Columbus Day is no longer "Columbus Day" in Seattle. The city council yesterday redesignated the second Monday in October as Indigenous Peoples' Day. Reuters reports that the measure notes that Native Americans inhabited North America long before Columbus showed up in the New World; further, it points out that Seattle itself was constructed on top of their homes. Columbus "played such a pivotal role in the worst genocide humankind has ever known," councilmember Kshama Sawant tells the Seattle Times. "This is about taking a stand against racism and discrimination," she says. But the city's Italian Americans are "deeply offended."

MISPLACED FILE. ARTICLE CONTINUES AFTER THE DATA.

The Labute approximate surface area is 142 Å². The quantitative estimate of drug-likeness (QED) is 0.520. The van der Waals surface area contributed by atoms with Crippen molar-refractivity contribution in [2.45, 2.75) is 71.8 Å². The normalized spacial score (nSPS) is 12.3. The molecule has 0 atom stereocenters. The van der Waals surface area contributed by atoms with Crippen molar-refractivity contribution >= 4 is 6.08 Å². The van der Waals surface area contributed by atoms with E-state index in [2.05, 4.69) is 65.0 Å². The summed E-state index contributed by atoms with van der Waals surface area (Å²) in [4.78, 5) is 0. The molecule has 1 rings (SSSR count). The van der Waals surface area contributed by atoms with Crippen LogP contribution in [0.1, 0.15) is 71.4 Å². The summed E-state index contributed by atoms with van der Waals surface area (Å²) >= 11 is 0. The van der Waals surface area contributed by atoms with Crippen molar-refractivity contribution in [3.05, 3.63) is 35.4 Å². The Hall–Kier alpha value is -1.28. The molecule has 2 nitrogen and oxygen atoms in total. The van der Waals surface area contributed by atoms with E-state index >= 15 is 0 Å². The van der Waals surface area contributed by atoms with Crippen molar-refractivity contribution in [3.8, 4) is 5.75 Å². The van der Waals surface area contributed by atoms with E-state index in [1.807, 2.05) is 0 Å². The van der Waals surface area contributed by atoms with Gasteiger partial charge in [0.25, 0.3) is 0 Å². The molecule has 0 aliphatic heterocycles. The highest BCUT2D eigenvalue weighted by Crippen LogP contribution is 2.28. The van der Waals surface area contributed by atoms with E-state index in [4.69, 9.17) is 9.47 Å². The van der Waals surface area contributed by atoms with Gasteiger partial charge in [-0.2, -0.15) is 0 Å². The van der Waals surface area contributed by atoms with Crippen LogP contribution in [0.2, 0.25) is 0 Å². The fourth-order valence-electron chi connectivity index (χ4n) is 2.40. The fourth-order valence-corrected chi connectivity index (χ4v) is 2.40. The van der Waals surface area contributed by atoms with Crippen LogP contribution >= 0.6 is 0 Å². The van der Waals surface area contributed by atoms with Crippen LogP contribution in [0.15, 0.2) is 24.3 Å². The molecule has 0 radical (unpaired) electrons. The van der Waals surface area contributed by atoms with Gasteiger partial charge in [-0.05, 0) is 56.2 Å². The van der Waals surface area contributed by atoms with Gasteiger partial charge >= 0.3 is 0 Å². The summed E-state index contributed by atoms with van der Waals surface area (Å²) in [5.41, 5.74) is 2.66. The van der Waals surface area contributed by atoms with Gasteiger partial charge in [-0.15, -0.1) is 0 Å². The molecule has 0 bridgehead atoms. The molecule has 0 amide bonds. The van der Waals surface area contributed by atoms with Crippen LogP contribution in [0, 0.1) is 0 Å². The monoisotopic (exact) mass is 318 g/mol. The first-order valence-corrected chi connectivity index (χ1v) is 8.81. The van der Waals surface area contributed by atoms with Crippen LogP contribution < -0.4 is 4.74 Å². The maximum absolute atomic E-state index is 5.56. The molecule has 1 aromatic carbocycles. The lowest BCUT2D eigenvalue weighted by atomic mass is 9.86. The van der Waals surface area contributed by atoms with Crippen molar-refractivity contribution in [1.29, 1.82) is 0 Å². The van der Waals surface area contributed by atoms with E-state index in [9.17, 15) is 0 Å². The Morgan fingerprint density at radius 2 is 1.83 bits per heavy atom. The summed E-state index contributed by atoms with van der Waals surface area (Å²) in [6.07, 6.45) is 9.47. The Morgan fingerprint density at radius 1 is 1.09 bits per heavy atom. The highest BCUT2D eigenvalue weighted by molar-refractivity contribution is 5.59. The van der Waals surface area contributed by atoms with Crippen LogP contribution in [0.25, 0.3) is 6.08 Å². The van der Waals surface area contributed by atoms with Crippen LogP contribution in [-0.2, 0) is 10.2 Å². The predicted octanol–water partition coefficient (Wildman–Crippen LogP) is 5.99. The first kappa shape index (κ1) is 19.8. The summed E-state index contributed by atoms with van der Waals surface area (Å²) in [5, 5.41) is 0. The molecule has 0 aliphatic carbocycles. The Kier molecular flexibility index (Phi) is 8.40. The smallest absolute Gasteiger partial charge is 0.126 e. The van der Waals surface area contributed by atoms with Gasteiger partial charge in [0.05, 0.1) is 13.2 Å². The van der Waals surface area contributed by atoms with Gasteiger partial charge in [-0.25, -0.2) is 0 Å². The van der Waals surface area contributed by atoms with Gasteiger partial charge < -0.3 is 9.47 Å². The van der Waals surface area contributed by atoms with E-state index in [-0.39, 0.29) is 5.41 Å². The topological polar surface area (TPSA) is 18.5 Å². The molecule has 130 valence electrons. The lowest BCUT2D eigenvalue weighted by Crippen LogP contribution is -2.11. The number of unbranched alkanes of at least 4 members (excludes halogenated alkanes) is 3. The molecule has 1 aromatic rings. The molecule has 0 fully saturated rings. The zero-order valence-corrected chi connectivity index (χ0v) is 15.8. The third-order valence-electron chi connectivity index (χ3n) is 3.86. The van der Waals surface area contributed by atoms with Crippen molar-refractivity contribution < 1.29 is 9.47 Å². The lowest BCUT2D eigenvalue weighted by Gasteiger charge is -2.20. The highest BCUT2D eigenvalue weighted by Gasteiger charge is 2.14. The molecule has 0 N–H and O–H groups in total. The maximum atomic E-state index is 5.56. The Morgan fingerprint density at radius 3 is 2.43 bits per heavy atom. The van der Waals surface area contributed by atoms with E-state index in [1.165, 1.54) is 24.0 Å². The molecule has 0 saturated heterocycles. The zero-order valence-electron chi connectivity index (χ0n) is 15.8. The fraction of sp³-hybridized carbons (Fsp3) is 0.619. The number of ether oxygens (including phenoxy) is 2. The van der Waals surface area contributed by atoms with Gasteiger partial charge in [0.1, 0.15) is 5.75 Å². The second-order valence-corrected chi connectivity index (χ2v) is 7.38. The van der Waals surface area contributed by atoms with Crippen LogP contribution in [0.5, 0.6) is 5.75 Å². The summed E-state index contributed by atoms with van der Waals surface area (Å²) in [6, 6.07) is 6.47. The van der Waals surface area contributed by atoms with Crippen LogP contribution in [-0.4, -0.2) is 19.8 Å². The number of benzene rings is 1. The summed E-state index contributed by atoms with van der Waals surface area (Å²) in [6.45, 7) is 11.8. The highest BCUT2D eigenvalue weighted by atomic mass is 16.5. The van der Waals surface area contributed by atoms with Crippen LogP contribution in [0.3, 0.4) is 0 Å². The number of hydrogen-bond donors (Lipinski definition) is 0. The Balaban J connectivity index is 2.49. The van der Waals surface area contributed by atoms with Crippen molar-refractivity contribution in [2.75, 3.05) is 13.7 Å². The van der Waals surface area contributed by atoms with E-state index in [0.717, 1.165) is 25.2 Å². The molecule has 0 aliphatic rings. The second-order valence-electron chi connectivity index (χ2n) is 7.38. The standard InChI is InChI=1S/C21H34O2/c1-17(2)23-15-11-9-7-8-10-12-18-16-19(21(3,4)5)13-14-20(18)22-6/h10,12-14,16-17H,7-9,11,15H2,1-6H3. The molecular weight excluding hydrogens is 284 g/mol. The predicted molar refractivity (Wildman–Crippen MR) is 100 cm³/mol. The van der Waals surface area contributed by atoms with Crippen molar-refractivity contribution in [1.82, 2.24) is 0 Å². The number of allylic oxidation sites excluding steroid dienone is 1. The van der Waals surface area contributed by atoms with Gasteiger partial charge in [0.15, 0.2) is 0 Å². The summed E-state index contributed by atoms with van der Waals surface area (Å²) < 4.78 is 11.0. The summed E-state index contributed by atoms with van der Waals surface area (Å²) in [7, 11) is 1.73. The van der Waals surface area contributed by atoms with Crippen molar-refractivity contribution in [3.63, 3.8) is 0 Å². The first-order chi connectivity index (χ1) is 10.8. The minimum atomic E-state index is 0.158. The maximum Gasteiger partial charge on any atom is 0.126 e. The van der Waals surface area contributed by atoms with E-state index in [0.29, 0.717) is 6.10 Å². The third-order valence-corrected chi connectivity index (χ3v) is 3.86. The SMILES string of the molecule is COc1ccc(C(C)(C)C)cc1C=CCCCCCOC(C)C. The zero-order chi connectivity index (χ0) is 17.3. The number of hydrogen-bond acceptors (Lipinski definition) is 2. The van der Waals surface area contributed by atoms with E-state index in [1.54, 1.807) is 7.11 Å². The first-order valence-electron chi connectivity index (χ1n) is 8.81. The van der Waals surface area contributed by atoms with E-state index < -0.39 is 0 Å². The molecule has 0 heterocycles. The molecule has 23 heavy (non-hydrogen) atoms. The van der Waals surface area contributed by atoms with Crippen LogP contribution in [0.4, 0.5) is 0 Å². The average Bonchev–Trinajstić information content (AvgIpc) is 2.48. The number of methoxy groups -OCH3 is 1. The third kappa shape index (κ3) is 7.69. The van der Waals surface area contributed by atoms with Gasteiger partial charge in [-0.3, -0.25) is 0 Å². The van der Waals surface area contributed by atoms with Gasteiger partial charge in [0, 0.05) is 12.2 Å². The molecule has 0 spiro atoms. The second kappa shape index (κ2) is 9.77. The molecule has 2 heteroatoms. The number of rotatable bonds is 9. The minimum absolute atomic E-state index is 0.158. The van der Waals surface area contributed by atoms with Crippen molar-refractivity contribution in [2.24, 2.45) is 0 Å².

As one resident puts it, "By this resolution you say to all Italian Americans that the city of Seattle no longer deems your heritage or your community worthy of recognition." But as the Times points out, Columbus Day wasn't actually a city holiday prior to the move. Washington is one of a number of states that don't recognize what is elsewhere a federal holiday; Indigenous Peoples' Day will not be an official Seattle holiday. Seattle is the second US city to make such a change, having followed Minneapolis' lead. The change will take effect this coming Monday. (Columbus is in the news for more reasons than one this week.)